Amy Feinstein
First Assistant District Attorney

Rebecca Segall replies: My article reported on a major controversy in the Hasidic community, and the community's reaction to the D.A.'s office was of necessity an integral part of the story. The D.A.'s office did not return repeated calls asking for comment, and Ms. Feinstein now has offered her own interpretation of the summation and my statements about it—which she characterizes incorrectly. I wrote that Hasidic observers who attended the trial and heard the summation alleged that "one of Hynes's aides" made anti-Semitic comments. I stated that two of Hynes's top deputies had been assigned to the case. I did quote a talk given by a relative following Rabbi Freilich's acquittal, which framed the case in terms of Purim imagery and his explanation that "the prosecutor, Vecchione, could be seen as Haman." The impact of the summation on the community was such that, as I wrote, the Jewish Press "promised to print portions of the summation—which is currently being transcribed—in upcoming issues, allowing readers to 'judge for themselves.' "

The Gospel According to James

James Ridgeway appears to be about as anti-Christian as one can get ["God Have Mercy: The Christian Right Wins Again," Mondo Washington, March 14]. It seems obvious that Ridgeway is a socialist at best, and totally ignorant about the holy scriptures.

As a Christian, I take offense at his remarks—even though it is acceptable to knock Christians in this country. People like Ridgeway seem to believe in free speech as long as it agrees with them. This is the first time I have read him, and it will definitely be the last.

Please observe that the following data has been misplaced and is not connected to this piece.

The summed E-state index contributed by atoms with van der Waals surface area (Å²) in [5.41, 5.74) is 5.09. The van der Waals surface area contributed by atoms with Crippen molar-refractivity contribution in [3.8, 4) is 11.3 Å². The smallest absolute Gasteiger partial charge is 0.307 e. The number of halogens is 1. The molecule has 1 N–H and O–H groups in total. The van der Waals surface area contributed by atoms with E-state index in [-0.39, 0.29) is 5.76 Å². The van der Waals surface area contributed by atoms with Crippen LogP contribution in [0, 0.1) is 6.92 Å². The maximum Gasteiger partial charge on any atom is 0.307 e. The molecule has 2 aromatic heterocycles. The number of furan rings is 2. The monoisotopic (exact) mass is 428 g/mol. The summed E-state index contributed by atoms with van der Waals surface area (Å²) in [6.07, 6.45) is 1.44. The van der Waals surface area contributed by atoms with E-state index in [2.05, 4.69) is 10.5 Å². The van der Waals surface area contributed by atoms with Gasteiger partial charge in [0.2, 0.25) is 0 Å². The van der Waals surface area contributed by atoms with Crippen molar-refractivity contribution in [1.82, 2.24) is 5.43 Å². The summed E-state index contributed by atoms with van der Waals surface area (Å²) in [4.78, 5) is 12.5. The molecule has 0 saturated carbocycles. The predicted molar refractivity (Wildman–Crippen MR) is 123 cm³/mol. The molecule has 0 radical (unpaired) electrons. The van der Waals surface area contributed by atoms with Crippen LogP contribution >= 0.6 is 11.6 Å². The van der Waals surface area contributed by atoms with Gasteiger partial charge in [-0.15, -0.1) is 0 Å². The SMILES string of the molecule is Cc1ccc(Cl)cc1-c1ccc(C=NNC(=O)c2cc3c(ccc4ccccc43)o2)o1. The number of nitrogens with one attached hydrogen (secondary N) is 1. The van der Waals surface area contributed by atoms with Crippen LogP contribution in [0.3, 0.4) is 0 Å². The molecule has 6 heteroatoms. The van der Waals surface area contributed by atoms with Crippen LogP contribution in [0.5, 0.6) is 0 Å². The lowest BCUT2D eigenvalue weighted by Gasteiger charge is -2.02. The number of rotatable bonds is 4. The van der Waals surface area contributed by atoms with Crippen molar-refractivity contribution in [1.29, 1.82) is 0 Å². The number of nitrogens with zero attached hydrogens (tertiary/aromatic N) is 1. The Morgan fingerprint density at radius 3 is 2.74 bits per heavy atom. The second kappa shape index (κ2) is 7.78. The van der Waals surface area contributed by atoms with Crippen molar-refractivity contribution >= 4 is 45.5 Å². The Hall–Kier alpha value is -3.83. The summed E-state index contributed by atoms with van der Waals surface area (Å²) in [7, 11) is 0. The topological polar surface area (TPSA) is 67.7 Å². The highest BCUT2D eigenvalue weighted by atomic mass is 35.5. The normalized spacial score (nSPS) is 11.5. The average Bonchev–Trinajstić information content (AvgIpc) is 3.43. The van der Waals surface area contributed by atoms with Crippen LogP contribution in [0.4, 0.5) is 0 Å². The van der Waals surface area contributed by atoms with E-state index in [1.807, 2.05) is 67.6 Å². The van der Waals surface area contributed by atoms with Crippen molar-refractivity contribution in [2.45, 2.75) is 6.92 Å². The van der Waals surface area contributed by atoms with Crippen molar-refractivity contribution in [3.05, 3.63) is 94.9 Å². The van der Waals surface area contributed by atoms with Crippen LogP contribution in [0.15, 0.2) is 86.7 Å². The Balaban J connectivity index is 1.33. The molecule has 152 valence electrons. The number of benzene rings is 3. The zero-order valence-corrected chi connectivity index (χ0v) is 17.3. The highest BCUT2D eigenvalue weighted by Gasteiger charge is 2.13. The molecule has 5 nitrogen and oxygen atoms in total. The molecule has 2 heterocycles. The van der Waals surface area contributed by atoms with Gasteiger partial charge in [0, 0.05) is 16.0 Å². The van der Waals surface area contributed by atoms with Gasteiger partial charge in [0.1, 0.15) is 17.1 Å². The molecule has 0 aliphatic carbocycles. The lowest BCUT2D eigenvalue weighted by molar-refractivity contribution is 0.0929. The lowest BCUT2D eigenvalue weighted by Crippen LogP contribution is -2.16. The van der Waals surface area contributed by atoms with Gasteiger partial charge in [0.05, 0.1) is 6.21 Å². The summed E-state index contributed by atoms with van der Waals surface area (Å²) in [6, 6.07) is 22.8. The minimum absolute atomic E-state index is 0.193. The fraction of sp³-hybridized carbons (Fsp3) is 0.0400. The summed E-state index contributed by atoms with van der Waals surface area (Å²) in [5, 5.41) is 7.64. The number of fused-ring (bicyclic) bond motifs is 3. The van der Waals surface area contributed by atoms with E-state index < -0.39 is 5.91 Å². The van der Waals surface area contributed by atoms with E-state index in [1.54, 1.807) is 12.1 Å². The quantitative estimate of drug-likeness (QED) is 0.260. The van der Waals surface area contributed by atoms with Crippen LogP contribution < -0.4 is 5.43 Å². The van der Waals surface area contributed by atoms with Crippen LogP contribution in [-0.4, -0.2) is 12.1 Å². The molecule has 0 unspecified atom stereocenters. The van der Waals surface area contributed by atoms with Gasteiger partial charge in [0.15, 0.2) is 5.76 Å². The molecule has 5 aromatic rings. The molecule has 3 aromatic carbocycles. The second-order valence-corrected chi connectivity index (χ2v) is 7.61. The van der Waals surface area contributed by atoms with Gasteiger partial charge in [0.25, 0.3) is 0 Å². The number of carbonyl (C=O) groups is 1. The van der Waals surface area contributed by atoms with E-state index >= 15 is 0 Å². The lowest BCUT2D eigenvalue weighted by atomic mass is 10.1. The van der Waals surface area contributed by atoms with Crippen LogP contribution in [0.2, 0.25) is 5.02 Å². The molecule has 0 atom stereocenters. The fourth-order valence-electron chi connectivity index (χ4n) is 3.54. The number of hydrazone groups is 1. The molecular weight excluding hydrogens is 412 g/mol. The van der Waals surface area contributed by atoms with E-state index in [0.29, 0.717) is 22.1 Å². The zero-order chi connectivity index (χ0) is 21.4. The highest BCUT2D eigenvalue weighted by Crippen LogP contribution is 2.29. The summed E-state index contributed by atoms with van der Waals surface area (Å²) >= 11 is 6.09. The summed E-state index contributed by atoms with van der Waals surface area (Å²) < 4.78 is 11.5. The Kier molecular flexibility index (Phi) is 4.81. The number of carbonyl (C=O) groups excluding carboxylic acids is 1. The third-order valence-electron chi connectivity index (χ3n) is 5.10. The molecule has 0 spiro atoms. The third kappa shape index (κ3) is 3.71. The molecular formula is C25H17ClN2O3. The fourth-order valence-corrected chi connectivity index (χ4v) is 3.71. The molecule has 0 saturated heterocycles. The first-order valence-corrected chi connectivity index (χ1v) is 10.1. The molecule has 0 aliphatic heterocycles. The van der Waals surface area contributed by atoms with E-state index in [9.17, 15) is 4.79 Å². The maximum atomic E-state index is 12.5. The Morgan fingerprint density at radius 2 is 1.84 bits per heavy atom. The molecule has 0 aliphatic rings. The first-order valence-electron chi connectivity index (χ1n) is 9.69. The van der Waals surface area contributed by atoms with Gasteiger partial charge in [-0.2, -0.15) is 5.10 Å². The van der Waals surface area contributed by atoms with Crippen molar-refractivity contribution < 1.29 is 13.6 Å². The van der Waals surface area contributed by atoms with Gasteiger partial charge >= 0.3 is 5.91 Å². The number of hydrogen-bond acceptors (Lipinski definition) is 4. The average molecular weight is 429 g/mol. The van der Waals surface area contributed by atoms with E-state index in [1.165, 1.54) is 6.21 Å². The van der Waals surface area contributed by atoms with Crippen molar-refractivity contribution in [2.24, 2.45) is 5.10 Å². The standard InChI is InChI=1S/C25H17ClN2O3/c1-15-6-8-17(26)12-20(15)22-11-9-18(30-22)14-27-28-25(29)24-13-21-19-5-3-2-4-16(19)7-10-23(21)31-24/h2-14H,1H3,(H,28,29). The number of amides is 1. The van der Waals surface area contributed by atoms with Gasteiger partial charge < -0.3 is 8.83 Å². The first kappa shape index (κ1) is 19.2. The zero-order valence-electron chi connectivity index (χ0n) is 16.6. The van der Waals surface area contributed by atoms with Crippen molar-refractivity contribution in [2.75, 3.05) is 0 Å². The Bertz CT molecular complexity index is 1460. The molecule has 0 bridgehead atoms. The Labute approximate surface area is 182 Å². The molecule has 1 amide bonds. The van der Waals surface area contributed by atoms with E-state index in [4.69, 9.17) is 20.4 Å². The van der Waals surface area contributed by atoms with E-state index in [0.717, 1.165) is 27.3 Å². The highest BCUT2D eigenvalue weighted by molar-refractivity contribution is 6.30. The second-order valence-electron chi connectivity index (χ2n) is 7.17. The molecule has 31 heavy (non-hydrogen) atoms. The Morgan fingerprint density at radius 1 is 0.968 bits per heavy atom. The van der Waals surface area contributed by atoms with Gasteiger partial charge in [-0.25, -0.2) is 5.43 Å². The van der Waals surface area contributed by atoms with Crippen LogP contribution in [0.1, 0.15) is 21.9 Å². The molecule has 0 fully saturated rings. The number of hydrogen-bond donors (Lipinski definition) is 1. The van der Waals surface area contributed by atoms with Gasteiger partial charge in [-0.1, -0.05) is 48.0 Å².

If I want this kind of trash, I can read The Communist Manifesto.

Johnnie McCord
Mountain Grove, Missouri

Out of Africa

I would like to commend Mark Schoofs for his excellent article on South African president Thabo Mbeki's current obsession with questioning the veracity of long-held scientific evidence about HIV and AIDS ["Flirting with Pseudoscience," March 21].

As a news journalist writing often on the subject of South Africa's horrifying, spiraling AIDS epidemic, I was impressed with Mr. Schoofs's grasp of the political complexities of our situation, and I greatly appreciate the attention he devoted to it.

The majority of our population is still in the grip of myth, taboo, fear, and denial on the subject of AIDS, presenting a fearsome challenge for government anti-AIDS programs in the best of circumstances.

Anything less than a totally unambiguous message to the public will only exacerbate an already desperate situation.

Adèle Sulcas
Johannesburg, South Africa

Trebay Nominated for GLAAD Award

Village Voice staff writer Guy Trebay has been nominated for an award in a competition sponsored by the Gay and Lesbian Alliance Against Defamation. Trebay's May 11, 1999, feature "The Enemy Within" was cited for inclusion in the "Outstanding Newspaper Article" category. This is the second consecutive year that GLAAD has recognized Trebay's work.